For me, reading a collection of short stories is like being at a party and having multiple short conversations with people I don’t know well. Striking up a conversation and getting to know them requires a degree of effort. Some of them may confront my beliefs and assumptions with disturbing violence. I find sinking deep into a long novel much easier, like entering into a relationship with a degree of trust: a relationship in which you can freely pick up again where you left off, at whatever page. Nevertheless, some of the most memorable interactions in one’s life may be with strangers at a party.
Under normal circumstances I tend to read a lot more novels than short stories, but since the pandemic hit, I have been mainlining surreal Japanese short stories, the quirkier the better. I’m sure there are an infinite number of stories out there I have yet to discover, and I am excited to do so, but my available head space now resembles a London studio flat.
This story breaks my heart over and over, but it does so with such exquisite irony and attention to sensory detail, I prefer it broken. I still feel the pain of the slow reveal of the narrative, in which the overlooked or fetishized scars of motherhood are laid bare.
It begins with the protagonist posing for a life drawing class.
When it’s over, she scans the drawings. It’s always a shock. Narcissus at the lake. She sees herself anew. Through their eyes, two dimensional. The odd length of her torso, the smallness of her hands. And the scar. Lightning from her cheek, along her chest to her tummy, forked like flames. Drawn in silver or deep purple or grey, smudged charcoal. It looks like a tattoo on some of the pictures. Stuck on, an afterthought. But she finds it most disconcerting when the artists have chosen to leave it out. As if they had tried not to see it. Instead smoothing her out, cleaning her up.
Nothing is smoothed out, nothing is cleaned up here.
First published in the Sunday Star Times, December 2019. Winner of the Open category of the 2019 Sunday Star-Times Short Story Awards, available on Stuff
A man and his wife have moved into a cheap apartment building which is infested with insects. This story captures the creepiness of reproduction, real estate, and (im)moral proximity in the 21st century. I think this piece of dialogue sums up the malaise of self-preserving willed ignorance and disconnection that haunts modern lifestyles:
…The best way is to just take no notice. We’ve been living here for well over four years, and they haven’t done us any harm. If anything, once you start paying them attention, it only makes it worse. There’s no controlling them. You have to will yourself not to see them. They’ll stop bothering you once you do that. It’ll be like they’re not there.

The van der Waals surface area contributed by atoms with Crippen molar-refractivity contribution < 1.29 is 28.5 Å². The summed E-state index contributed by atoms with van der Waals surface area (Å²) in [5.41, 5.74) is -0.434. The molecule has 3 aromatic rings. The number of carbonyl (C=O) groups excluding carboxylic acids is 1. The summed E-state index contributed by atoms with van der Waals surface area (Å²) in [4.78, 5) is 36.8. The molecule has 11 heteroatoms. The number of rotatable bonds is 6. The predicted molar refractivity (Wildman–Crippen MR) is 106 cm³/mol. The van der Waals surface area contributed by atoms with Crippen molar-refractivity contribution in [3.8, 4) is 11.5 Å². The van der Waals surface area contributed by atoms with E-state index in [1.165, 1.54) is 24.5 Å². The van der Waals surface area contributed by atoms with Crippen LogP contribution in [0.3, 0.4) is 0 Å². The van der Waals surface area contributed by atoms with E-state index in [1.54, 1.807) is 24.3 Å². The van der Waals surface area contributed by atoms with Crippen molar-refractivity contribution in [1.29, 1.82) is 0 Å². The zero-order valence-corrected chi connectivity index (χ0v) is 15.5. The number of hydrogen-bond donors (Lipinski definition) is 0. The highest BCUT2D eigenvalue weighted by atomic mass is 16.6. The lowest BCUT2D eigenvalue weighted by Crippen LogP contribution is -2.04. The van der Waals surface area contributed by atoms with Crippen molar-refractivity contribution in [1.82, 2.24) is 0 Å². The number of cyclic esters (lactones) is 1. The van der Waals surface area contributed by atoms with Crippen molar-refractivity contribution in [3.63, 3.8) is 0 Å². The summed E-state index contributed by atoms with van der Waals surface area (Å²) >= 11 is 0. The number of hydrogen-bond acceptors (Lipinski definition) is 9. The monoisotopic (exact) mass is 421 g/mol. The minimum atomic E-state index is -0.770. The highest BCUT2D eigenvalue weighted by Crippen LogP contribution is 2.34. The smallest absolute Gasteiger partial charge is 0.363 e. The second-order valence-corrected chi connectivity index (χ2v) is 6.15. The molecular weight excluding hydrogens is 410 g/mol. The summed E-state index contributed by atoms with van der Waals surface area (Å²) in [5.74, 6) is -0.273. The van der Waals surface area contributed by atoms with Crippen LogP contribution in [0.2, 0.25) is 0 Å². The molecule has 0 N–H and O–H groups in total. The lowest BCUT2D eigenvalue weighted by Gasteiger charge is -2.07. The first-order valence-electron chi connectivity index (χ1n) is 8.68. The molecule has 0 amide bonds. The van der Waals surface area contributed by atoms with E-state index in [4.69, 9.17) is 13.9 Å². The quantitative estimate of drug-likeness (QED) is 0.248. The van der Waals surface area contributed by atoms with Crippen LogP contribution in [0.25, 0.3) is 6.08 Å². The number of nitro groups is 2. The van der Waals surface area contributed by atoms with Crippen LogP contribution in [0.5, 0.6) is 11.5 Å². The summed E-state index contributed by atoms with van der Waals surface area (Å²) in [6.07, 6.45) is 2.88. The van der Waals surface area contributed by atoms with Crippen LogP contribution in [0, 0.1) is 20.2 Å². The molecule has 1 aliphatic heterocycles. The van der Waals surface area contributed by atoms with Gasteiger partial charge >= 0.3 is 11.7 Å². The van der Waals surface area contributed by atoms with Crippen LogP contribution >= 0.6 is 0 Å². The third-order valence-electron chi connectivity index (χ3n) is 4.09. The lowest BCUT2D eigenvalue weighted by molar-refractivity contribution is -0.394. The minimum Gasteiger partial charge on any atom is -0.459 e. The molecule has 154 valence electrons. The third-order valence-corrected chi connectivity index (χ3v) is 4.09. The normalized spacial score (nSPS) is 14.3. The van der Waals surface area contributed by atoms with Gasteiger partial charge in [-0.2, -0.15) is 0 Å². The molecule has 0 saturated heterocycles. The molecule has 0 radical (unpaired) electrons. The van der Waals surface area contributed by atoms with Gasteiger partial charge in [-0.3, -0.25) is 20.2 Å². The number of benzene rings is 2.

Translator Lucy North is one of my personal heroes, and this is incredibly well translated: I can’t find a single clunky sentence, odd word choice, unclear meaning, or anything else that jars or makes it obvious that this is a translation, and the text as a whole sings.
From Oyamada’s short story collection Niwa (Garden), published in March 2018. First published in English translation by Granta in September 2019 and available online here
I read this story when I was a child who played bullrush (known as ‘bulldog’ in the UK) until it was banned at our school after a student’s arm was broken, and although I’m not tangata whenua, it shocked me to read a story that looked more like my actual life than any I’d read before. The paddock and the children in it looked a lot like my school playground, minus the cowpats. This story stayed with me and changed how I thought about stories: the idea that one could write about how things actually were in one’s day-to-day reality, cowpats and all, and that not all stories happened in a fantastic world, like Middle-earth or far-off London.
First published in The Dream Sleepers and Other Stories, Longman Paul, 1980. Collected in Collected Stories: Patricia Grace, Penguin, 1994
This is a graphically explicit tale of contemporary girl-meets-older-man. The protagonist grapples with digital intimacy and disconnection, desire and bad sex.
In this story the young and female experience is lifted up and given literary heft and importance. I believe that we may often find it easy to dismiss such a perspective as “trashy”, “chick lit”, and inherently unworthy, so it made me very happy to see this in The New Yorker.
It was a terrible kiss, shockingly bad; Margot had trouble believing that a grown man could possibly be so bad at kissing.
First published in The New Yorker, December 4, 2017, and available to read online here. Collected in You Know You Want This, Jonathan Cape, 2019
In this beautiful translation, which captures the rhythm of the source text so artfully, the woeful fates of female characters in fiction and the way our real life experiences are shaped by them are explored with humour and pathos.